Whither the snowflakes? Inquiring minds want to know. Curious people all over the country are wondering what will occur when the snowflakes — aka, the crybullies — are finally forced out of their safe spaces on campus, and into the cold winds of life. Three nasty shocks seem in store for these little darlings: When they find out — the horror — that there are no "safe spaces"; when they find out that others are allowed to speak sometimes; and when they discover their degrees in race/gender studies may not be the asset they thought.

While student hysterics are nothing too novel, what is new is this sense of excessive fragility in which they demand as a right a complete insulation from all things unpleasant — a loud noise, a cold look, a harsh word. Someone you don't like comes to visit your campus? Go to a safe room, and hug a stuffed animal. A line in a poem triggers a "flashback?" Ask for a warning, and cry. "I don't want to debate, I want to talk about my pain," a student wrote in the Yale Herald. He may want to talk, but few want to listen. And what a shock to his system when he finds this out.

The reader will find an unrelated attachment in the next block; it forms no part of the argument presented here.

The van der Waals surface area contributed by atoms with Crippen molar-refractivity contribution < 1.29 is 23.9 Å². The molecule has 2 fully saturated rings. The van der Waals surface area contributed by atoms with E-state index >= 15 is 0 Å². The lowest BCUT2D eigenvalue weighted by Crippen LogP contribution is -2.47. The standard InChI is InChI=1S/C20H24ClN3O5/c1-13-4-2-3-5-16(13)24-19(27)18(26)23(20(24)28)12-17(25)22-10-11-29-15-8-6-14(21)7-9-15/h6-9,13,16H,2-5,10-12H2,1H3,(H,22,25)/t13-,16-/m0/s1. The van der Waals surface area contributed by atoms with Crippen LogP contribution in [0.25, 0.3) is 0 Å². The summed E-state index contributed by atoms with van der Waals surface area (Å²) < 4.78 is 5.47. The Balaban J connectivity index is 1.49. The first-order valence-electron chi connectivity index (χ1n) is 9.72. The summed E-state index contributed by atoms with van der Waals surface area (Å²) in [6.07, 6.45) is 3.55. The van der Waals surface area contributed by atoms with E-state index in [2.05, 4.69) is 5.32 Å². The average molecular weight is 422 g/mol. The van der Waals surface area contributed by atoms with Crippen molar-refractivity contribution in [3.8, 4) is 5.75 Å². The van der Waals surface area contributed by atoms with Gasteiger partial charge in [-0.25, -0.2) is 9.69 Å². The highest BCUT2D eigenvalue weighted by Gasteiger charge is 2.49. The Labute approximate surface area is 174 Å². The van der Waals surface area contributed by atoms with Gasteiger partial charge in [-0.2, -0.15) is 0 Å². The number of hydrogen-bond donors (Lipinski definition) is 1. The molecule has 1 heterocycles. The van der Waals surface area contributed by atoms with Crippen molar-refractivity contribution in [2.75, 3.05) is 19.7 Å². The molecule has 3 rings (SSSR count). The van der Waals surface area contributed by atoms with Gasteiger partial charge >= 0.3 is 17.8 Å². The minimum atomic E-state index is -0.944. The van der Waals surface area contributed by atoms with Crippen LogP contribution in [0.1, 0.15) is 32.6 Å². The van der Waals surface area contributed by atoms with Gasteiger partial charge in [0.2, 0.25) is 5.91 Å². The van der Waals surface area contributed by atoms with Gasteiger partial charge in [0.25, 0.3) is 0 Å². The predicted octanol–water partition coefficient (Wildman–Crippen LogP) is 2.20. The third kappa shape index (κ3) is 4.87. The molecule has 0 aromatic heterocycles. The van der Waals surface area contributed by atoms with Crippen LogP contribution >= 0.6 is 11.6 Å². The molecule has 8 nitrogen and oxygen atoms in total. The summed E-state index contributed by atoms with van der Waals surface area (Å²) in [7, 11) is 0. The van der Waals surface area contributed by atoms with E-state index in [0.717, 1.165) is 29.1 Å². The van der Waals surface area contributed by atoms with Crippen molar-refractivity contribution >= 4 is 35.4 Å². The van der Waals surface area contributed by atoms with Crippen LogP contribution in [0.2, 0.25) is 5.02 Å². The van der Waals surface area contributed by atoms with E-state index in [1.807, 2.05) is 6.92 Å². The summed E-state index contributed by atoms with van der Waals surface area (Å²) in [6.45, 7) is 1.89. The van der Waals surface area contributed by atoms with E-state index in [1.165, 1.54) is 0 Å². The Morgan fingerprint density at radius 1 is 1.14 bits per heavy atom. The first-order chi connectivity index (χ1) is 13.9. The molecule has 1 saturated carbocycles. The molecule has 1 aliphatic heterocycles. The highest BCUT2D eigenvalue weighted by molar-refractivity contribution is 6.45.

Are they snowflakes or fascists, asked Mona Charen regarding these students. The answer seems to be that they're both: snowflakes when it comes to their sensibilities, and fascists concerning the interests of everyone else. Who can forget Melissa Click, calling for "muscle," to hustle photographers out of her way? Or, as one student put it, "What really bothered me is the whole idea that ... we need be hearing a diversity of opinion. I don't think we should be tolerating conservative views."

But that's how it goes outside of the campus, where even MSNBC employs some conservative panelists, and The New York Times on occasion will run their op-eds. Can they adapt to real life, or will the struggle exhaust them? And that's not the worst of their woes.

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